If we analyse products under a worldview lens, we can see that an object can concentrate all the signs of identity of a social group and its circumstances. But at present, what we have gained in terms of globalisation, we have lost in diversity. Diversity in nature means specialisation and adaptation to the environment. Globalisation implies loss of control and inability to cope with intractable issues. In a globalised world, just as resources, ideas etc. are shared, technologies are also shared, standardising the material culture. Thus, we are losing the cultural value of technology. Now that we have proven ourselves incapable of managing resources at the global level, let us give it a try from the local perspective. Going back to our story, machines freed us from the effort, but made our lives boring and mechanical. What if we were to vindicate the culture of making? Given that we devote a great part of our lives to working, we should look at this stage as important in defining an object. Making is therapeutic; it helps us become aware of our skills; it gives us self-confidence; it is rewarding. Furthermore, making leaves a fingerprint that somehow allows objects to reveal their provenance. There is no beauty in objects if there is no joy in making them. We consume products that are manufactured with unrewarded and unrecognised labour. And this results in products that are tainted by an amoral hue. Products with no signs of life, no signs of joy. This is not about vindicating the artisan, but about claiming control over production. How is the product made? Who made it? Under what circumstances? Who benefits from this?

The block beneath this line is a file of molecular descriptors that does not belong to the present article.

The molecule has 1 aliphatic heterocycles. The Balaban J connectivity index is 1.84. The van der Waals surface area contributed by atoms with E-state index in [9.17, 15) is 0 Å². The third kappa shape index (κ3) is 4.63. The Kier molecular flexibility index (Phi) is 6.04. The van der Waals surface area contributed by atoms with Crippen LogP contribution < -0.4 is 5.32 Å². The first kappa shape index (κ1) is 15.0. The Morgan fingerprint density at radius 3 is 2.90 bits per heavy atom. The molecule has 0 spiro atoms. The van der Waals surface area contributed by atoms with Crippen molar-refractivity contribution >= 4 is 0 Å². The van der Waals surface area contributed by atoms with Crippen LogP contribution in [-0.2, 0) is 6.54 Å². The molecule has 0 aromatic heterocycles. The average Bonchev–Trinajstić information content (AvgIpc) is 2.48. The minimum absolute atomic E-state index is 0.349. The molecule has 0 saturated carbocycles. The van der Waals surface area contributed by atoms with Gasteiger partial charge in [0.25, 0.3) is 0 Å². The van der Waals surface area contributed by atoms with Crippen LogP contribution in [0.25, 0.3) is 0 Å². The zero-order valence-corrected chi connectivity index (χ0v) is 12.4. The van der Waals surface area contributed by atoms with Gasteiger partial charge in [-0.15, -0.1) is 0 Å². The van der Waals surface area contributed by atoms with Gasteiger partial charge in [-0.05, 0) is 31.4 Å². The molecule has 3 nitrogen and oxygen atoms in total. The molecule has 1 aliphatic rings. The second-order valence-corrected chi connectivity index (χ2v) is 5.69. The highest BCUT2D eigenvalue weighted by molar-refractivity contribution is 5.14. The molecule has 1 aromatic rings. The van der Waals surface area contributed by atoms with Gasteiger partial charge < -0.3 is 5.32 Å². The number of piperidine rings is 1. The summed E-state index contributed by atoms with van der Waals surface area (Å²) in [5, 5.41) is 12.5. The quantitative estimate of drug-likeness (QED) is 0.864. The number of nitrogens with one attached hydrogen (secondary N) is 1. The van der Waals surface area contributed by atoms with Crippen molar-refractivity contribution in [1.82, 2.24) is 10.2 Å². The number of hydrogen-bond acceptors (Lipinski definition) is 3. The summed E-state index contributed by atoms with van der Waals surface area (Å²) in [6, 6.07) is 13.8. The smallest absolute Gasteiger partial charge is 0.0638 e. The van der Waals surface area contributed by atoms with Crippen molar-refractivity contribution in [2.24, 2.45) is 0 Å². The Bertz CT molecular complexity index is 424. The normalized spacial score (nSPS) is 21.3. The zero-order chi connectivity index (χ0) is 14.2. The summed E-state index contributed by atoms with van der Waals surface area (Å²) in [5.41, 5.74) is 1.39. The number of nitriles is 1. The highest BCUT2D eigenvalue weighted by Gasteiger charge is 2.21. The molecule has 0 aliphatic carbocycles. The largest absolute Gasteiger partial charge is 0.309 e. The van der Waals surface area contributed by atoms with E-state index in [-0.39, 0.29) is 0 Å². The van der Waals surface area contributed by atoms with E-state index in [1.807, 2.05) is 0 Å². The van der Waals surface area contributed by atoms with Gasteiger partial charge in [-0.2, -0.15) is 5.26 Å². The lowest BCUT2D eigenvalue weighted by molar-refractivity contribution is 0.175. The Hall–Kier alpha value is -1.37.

Back to durability
Not so long ago, the goal of every designer was to create a “classic”, i.e. a product that would prevail over time, understanding “classic” simply as something intended to endure, something that is timeless. But the “classics” have increasingly fewer adherents. Following the latest fashion trend is a social value that has no justification other than to increase commercial exchanges or help us to distinguish ourselves from others by boxing ourselves into a certain lifestyle or social group. Constantly renewing our material environment is the engine that drives our entire economy. But paradoxically, people are very conservative regarding the use of objects. Rituals and customs are slow to change, so we normally replace things for other similar things.